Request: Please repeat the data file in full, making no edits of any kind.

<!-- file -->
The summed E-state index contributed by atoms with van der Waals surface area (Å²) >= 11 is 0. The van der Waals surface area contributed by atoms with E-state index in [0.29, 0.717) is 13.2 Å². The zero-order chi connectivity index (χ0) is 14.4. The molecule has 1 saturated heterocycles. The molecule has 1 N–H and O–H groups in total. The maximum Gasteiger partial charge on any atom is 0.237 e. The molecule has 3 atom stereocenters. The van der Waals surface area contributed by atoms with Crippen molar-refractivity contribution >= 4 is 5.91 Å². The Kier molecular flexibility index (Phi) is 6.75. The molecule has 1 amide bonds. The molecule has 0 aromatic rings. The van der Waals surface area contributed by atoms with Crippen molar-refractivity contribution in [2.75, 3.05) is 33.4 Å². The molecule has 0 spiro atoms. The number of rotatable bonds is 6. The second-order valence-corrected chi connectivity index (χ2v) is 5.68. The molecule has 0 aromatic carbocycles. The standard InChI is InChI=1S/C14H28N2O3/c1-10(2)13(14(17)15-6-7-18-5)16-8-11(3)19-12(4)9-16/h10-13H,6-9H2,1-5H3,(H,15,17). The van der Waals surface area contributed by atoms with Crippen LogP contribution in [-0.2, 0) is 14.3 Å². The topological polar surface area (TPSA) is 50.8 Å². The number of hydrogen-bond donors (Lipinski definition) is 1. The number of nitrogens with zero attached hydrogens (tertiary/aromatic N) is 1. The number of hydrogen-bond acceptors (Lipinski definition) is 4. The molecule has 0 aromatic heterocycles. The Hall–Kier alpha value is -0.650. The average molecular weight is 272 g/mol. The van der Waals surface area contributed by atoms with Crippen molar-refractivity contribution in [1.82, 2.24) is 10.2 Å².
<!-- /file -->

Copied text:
The summed E-state index contributed by atoms with van der Waals surface area (Å²) >= 11 is 0. The van der Waals surface area contributed by atoms with E-state index in [0.29, 0.717) is 13.2 Å². The zero-order chi connectivity index (χ0) is 14.4. The molecule has 1 saturated heterocycles. The molecule has 1 N–H and O–H groups in total. The maximum Gasteiger partial charge on any atom is 0.237 e. The molecule has 3 atom stereocenters. The van der Waals surface area contributed by atoms with Crippen molar-refractivity contribution >= 4 is 5.91 Å². The Kier molecular flexibility index (Phi) is 6.75. The molecule has 1 amide bonds. The molecule has 0 aromatic rings. The van der Waals surface area contributed by atoms with Crippen molar-refractivity contribution in [2.75, 3.05) is 33.4 Å². The molecule has 0 spiro atoms. The number of rotatable bonds is 6. The second-order valence-corrected chi connectivity index (χ2v) is 5.68. The molecule has 0 aromatic carbocycles. The standard InChI is InChI=1S/C14H28N2O3/c1-10(2)13(14(17)15-6-7-18-5)16-8-11(3)19-12(4)9-16/h10-13H,6-9H2,1-5H3,(H,15,17). The van der Waals surface area contributed by atoms with Crippen LogP contribution in [-0.2, 0) is 14.3 Å². The topological polar surface area (TPSA) is 50.8 Å². The number of hydrogen-bond donors (Lipinski definition) is 1. The number of nitrogens with zero attached hydrogens (tertiary/aromatic N) is 1. The number of hydrogen-bond acceptors (Lipinski definition) is 4. The molecule has 0 aromatic heterocycles. The Hall–Kier alpha value is -0.650. The average molecular weight is 272 g/mol. The van der Waals surface area contributed by atoms with Crippen molar-refractivity contribution in [1.82, 2.24) is 10.2 Å².